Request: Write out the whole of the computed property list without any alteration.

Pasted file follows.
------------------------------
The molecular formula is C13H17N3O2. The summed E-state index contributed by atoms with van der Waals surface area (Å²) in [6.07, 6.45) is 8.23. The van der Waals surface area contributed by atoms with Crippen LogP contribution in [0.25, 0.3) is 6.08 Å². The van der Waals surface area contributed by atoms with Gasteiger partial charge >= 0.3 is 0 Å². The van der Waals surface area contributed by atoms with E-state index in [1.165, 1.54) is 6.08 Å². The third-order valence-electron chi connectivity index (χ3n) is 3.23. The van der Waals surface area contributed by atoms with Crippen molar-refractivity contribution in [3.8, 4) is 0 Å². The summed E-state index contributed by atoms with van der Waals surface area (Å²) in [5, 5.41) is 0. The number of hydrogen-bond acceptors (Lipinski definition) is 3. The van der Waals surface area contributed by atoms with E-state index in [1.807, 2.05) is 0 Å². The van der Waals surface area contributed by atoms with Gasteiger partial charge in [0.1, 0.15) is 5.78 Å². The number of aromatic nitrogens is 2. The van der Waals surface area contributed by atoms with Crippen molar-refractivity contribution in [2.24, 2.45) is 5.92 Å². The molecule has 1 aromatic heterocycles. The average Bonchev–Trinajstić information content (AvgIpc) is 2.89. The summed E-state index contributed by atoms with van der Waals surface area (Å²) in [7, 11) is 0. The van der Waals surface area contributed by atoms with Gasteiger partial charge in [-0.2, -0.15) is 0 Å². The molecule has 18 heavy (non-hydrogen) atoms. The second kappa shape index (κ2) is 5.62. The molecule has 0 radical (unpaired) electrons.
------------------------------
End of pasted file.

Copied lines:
The molecular formula is C13H17N3O2. The summed E-state index contributed by atoms with van der Waals surface area (Å²) in [6.07, 6.45) is 8.23. The van der Waals surface area contributed by atoms with Crippen LogP contribution in [0.25, 0.3) is 6.08 Å². The van der Waals surface area contributed by atoms with Gasteiger partial charge >= 0.3 is 0 Å². The van der Waals surface area contributed by atoms with E-state index in [1.165, 1.54) is 6.08 Å². The third-order valence-electron chi connectivity index (χ3n) is 3.23. The van der Waals surface area contributed by atoms with Crippen molar-refractivity contribution in [3.8, 4) is 0 Å². The summed E-state index contributed by atoms with van der Waals surface area (Å²) in [5, 5.41) is 0. The number of hydrogen-bond acceptors (Lipinski definition) is 3. The van der Waals surface area contributed by atoms with E-state index in [1.807, 2.05) is 0 Å². The van der Waals surface area contributed by atoms with Gasteiger partial charge in [0.1, 0.15) is 5.78 Å². The number of aromatic nitrogens is 2. The van der Waals surface area contributed by atoms with Crippen molar-refractivity contribution in [2.24, 2.45) is 5.92 Å². The molecule has 1 aromatic heterocycles. The average Bonchev–Trinajstić information content (AvgIpc) is 2.89. The summed E-state index contributed by atoms with van der Waals surface area (Å²) in [7, 11) is 0. The van der Waals surface area contributed by atoms with Gasteiger partial charge in [-0.2, -0.15) is 0 Å². The molecule has 18 heavy (non-hydrogen) atoms. The second kappa shape index (κ2) is 5.62. The molecule has 0 radical (unpaired) electrons.